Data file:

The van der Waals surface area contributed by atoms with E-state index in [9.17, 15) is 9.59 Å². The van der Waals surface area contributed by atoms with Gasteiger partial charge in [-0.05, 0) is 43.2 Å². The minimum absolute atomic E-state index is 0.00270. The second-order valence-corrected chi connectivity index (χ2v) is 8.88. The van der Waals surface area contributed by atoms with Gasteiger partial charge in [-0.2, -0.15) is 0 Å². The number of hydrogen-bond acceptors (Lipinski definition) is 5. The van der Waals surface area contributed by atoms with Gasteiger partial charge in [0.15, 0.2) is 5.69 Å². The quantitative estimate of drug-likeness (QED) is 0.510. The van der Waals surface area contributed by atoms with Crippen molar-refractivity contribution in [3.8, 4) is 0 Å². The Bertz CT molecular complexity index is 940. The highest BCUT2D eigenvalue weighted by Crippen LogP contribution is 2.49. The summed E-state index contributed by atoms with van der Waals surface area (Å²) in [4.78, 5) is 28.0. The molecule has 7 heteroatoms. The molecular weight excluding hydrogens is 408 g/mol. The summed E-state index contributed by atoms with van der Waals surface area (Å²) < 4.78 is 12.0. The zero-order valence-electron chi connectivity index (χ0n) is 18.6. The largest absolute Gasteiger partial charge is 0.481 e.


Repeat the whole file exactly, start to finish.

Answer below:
The van der Waals surface area contributed by atoms with E-state index in [9.17, 15) is 9.59 Å². The van der Waals surface area contributed by atoms with Gasteiger partial charge in [-0.05, 0) is 43.2 Å². The minimum absolute atomic E-state index is 0.00270. The second-order valence-corrected chi connectivity index (χ2v) is 8.88. The van der Waals surface area contributed by atoms with Gasteiger partial charge in [-0.2, -0.15) is 0 Å². The number of hydrogen-bond acceptors (Lipinski definition) is 5. The van der Waals surface area contributed by atoms with Gasteiger partial charge in [0.15, 0.2) is 5.69 Å². The quantitative estimate of drug-likeness (QED) is 0.510. The van der Waals surface area contributed by atoms with Crippen molar-refractivity contribution in [3.8, 4) is 0 Å². The Bertz CT molecular complexity index is 940. The highest BCUT2D eigenvalue weighted by Crippen LogP contribution is 2.49. The summed E-state index contributed by atoms with van der Waals surface area (Å²) in [4.78, 5) is 28.0. The molecule has 7 heteroatoms. The molecular weight excluding hydrogens is 408 g/mol. The summed E-state index contributed by atoms with van der Waals surface area (Å²) < 4.78 is 12.0. The zero-order valence-electron chi connectivity index (χ0n) is 18.6. The largest absolute Gasteiger partial charge is 0.481 e.